Aquaculture Education

FARMS Leadership | Central Valley North | Wednesday, December 11, 2019

Location of Field Day:
California Department of Fish & WildLife – San Joaquin Hatchery – 17372 Brook Trout Drive, Friant, CA 93626

Field Day Host(s) and Mentors:
William Branch
Cheryl Moxley
Brian Erlandsen

Theme:
Aquaculture and Natural Resources

Summary of the Day:
Students from LeGrand High School, Madera South High School and Firebaugh High School met on Wednesday, December 11th at The San Joaquin Hatchery of California Department of Fish & Wildlife. Students met and practiced an introduction and thank you practice for use in the day for introducing our hosts. Students also learned about the end of the year Community Action Project they would need to complete as a requirement of the FARMS Leadership Program. The Community Action Project is any project undertaken by students that applies the skills and knowledge attained throughout the program to address problems or concerns in the students’ own communities. Students will present what they have contributed to their communities during the last field day in April. Next, we were joined by Cheryl Moxley who runs the FINS Program. The FINS Program is an interpretive nature trail designed to teach children the life cycle of trout. Given the slightly older nature of our group, she covered other more age-appropriate information such as native plants, grant funding information, and interpretive design. Next, students rotated between two programs with lunch provided by FARMS to split up these two rotations. The first was SCARF: A salmon restoration project for the San Joaquin River. This covered topics such as conservation, endangered species, and the science behind genetic matrix and testing. Followed by SJH: The hatchery itself, where we discussed what it takes to raise fish, plant it out, and deal with such things as water quality, biosecurity, and fish health. At the end of the day, students presented thank you’s to all of our hosts. We had a really enjoyable hands-on day. We were very impressed with what the state of California does for our natural resources. Thank you again, William, Cherly, Brian and your entire team.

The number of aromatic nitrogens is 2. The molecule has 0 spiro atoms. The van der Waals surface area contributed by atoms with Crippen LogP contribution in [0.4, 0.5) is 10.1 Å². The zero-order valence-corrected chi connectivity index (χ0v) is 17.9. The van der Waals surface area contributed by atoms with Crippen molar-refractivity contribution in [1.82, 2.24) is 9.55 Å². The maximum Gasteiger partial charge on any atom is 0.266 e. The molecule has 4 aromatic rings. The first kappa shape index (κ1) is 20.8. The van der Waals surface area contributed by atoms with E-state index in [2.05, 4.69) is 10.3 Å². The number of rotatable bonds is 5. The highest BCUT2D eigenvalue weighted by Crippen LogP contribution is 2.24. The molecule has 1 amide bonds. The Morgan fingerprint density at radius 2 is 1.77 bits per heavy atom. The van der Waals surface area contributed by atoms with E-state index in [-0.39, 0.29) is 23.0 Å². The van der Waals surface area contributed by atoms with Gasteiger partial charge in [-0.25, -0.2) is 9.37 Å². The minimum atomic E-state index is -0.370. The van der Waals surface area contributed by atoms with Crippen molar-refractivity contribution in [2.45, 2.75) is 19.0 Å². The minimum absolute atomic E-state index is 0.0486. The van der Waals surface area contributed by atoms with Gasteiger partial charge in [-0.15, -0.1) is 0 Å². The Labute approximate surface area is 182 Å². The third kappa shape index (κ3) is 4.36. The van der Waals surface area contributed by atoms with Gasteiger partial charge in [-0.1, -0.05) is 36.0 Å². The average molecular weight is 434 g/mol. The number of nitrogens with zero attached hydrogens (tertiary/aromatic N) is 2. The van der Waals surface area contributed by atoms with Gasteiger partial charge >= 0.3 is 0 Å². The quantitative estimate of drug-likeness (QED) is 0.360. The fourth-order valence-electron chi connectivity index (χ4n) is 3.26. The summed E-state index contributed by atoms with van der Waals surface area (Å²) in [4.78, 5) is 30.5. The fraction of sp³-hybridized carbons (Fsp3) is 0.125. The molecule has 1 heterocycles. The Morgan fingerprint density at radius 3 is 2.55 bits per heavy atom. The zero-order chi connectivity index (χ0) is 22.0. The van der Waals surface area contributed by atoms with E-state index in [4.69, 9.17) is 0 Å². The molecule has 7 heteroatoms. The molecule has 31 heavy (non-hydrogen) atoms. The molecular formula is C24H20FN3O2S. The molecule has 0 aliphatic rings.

Cotton!! The fabric of our life.

FARMS Leadership | Central Valley South | Wednesday, October 23, 2019

Location of Field Day:
Farm Credit West – 200 E Cartmill Avenue, Tulare, CA 93274
Cardoza Company – 8410 Avenue 184, Tulare, CA 93274
Mid Valley Cotton Gin – 626 W Cartmill Ave, Tulare, CA 93274
USDA Cotton Classing Office – 7100 West Sunnyview Avenue, Visalia, CA 93291

Strategic Partner:
California Cotton Association – 1521 I St. Sacramento CA 95814

Field Day Host(s) and Mentors: 
Jonathan Kennedy & Ryan Camara – Farm Credit West
David Cardoza – Cardoza Company
Wade Van Hooser – Mid Valley Cotton Gin
Greg Townsend – Cotton Classing Office

Theme: 
Leadership, Cotton Harvesting, Cotton Packing & Cotton Classing

Summary of the Day:
On Wednesday, October 23, 2019, the Central Valley South FARMS Leadership Program students enjoyed a fun-filled,  field day learning about the Cotton Industry. The students who consist of Ms. Callias’ class from Hanford West High School started off at 9am meeting at Farm Credit West in Tulare. We were welcomed by Ryan Camara, Vice President, Credit Lending.  Here students covered a few leadership activities such as practicing how to properly introduce a host and thanking them for their time and sharing their knowledge with our students. Next, the group caravanned to our next stop, located south-west of Tulare where Cardoza Company was harvesting a cotton field.  Here a student from Hanford High School introduced Mr. David Cardoza, President of Cardoza Company. Mr. Cardoza talked with the group about the growing, maintenance and harvesting of cotton. Next, the group headed to Mid-Valley Cotton Growers, Inc., in Tulare, where we were welcomed by Wade Van Hooser. Wade showed us the entire process from unloading the truck to accepting the cotton.  It takes approximately 2 minutes of travel time to where the seed is removed and the cotton is put into bales ready to be shipped overseas where it is typically made into clothing.